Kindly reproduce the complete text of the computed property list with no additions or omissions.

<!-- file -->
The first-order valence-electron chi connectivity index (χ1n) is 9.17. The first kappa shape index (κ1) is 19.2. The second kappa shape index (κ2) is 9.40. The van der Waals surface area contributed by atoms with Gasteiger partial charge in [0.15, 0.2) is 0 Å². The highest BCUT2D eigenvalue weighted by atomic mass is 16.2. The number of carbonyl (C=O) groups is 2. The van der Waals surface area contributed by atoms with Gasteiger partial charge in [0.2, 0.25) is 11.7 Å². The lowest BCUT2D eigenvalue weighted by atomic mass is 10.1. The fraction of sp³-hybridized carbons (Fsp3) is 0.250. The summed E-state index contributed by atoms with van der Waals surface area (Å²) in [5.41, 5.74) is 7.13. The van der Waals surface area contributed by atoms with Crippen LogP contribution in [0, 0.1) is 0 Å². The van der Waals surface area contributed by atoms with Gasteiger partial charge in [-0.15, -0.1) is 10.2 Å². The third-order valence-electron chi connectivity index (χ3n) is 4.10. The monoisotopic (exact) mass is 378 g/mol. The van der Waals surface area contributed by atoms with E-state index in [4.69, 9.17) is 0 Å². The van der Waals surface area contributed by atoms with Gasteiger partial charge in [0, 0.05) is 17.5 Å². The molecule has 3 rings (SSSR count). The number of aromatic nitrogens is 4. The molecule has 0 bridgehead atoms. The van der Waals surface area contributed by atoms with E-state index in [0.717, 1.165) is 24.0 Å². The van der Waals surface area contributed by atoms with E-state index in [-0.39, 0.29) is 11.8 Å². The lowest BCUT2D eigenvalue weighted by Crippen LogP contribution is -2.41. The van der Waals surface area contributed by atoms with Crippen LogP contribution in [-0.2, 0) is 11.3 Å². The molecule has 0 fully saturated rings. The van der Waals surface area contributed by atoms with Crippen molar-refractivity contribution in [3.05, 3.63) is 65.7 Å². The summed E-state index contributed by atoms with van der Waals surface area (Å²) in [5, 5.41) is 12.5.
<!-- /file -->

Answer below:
The first-order valence-electron chi connectivity index (χ1n) is 9.17. The first kappa shape index (κ1) is 19.2. The second kappa shape index (κ2) is 9.40. The van der Waals surface area contributed by atoms with Gasteiger partial charge in [0.15, 0.2) is 0 Å². The highest BCUT2D eigenvalue weighted by atomic mass is 16.2. The number of carbonyl (C=O) groups is 2. The van der Waals surface area contributed by atoms with Gasteiger partial charge in [0.2, 0.25) is 11.7 Å². The lowest BCUT2D eigenvalue weighted by atomic mass is 10.1. The fraction of sp³-hybridized carbons (Fsp3) is 0.250. The summed E-state index contributed by atoms with van der Waals surface area (Å²) in [5.41, 5.74) is 7.13. The van der Waals surface area contributed by atoms with Crippen LogP contribution in [0, 0.1) is 0 Å². The van der Waals surface area contributed by atoms with Gasteiger partial charge in [-0.15, -0.1) is 10.2 Å². The third-order valence-electron chi connectivity index (χ3n) is 4.10. The monoisotopic (exact) mass is 378 g/mol. The van der Waals surface area contributed by atoms with E-state index in [4.69, 9.17) is 0 Å². The van der Waals surface area contributed by atoms with Gasteiger partial charge in [0, 0.05) is 17.5 Å². The molecule has 3 rings (SSSR count). The number of aromatic nitrogens is 4. The molecule has 0 bridgehead atoms. The van der Waals surface area contributed by atoms with E-state index in [0.717, 1.165) is 24.0 Å². The van der Waals surface area contributed by atoms with E-state index in [-0.39, 0.29) is 11.8 Å². The lowest BCUT2D eigenvalue weighted by Crippen LogP contribution is -2.41. The van der Waals surface area contributed by atoms with Crippen LogP contribution in [-0.2, 0) is 11.3 Å². The molecule has 0 fully saturated rings. The van der Waals surface area contributed by atoms with Crippen molar-refractivity contribution in [3.05, 3.63) is 65.7 Å². The summed E-state index contributed by atoms with van der Waals surface area (Å²) in [5, 5.41) is 12.5.